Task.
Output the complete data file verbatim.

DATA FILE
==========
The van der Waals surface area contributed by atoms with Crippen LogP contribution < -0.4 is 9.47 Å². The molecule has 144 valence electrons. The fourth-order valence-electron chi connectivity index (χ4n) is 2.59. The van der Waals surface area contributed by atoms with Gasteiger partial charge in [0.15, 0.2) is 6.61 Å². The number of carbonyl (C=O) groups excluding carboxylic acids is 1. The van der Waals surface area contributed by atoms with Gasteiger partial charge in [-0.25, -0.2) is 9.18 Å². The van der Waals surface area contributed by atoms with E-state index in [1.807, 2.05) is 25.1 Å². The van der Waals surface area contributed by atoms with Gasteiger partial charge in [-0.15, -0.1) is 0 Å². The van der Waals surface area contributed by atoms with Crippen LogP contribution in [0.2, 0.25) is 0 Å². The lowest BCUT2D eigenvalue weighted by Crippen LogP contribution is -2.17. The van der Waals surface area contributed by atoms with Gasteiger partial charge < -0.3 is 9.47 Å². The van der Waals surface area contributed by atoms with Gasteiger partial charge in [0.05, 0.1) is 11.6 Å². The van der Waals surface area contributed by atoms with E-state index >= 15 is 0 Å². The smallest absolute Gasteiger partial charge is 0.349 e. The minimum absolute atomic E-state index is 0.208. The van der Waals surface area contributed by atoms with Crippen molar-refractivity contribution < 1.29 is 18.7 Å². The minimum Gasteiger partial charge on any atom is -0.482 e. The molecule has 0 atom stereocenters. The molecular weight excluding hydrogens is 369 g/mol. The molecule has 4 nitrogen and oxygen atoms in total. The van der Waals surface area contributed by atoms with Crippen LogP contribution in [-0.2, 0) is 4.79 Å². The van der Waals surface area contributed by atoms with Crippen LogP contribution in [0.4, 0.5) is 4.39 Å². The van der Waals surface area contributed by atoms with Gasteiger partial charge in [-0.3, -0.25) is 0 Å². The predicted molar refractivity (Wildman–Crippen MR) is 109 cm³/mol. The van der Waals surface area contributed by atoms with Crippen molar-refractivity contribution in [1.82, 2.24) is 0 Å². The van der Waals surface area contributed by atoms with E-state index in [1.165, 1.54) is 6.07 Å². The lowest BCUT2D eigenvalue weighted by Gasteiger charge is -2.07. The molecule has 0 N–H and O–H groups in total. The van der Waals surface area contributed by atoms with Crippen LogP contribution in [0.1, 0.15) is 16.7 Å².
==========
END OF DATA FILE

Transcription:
The van der Waals surface area contributed by atoms with Crippen LogP contribution < -0.4 is 9.47 Å². The molecule has 144 valence electrons. The fourth-order valence-electron chi connectivity index (χ4n) is 2.59. The van der Waals surface area contributed by atoms with Gasteiger partial charge in [0.15, 0.2) is 6.61 Å². The number of carbonyl (C=O) groups excluding carboxylic acids is 1. The van der Waals surface area contributed by atoms with Gasteiger partial charge in [-0.25, -0.2) is 9.18 Å². The van der Waals surface area contributed by atoms with E-state index in [1.807, 2.05) is 25.1 Å². The van der Waals surface area contributed by atoms with Gasteiger partial charge in [-0.15, -0.1) is 0 Å². The van der Waals surface area contributed by atoms with Crippen LogP contribution in [0.2, 0.25) is 0 Å². The lowest BCUT2D eigenvalue weighted by Crippen LogP contribution is -2.17. The van der Waals surface area contributed by atoms with Gasteiger partial charge < -0.3 is 9.47 Å². The van der Waals surface area contributed by atoms with Gasteiger partial charge in [0.05, 0.1) is 11.6 Å². The van der Waals surface area contributed by atoms with E-state index >= 15 is 0 Å². The smallest absolute Gasteiger partial charge is 0.349 e. The minimum absolute atomic E-state index is 0.208. The van der Waals surface area contributed by atoms with Crippen molar-refractivity contribution < 1.29 is 18.7 Å². The minimum Gasteiger partial charge on any atom is -0.482 e. The molecule has 0 atom stereocenters. The molecular weight excluding hydrogens is 369 g/mol. The molecule has 4 nitrogen and oxygen atoms in total. The van der Waals surface area contributed by atoms with Crippen LogP contribution in [-0.2, 0) is 4.79 Å². The van der Waals surface area contributed by atoms with Crippen LogP contribution in [0.4, 0.5) is 4.39 Å². The van der Waals surface area contributed by atoms with Gasteiger partial charge in [-0.3, -0.25) is 0 Å². The predicted molar refractivity (Wildman–Crippen MR) is 109 cm³/mol. The van der Waals surface area contributed by atoms with Crippen molar-refractivity contribution in [1.82, 2.24) is 0 Å². The van der Waals surface area contributed by atoms with E-state index in [1.165, 1.54) is 6.07 Å². The lowest BCUT2D eigenvalue weighted by Gasteiger charge is -2.07. The molecule has 0 N–H and O–H groups in total. The van der Waals surface area contributed by atoms with Crippen LogP contribution in [0.1, 0.15) is 16.7 Å².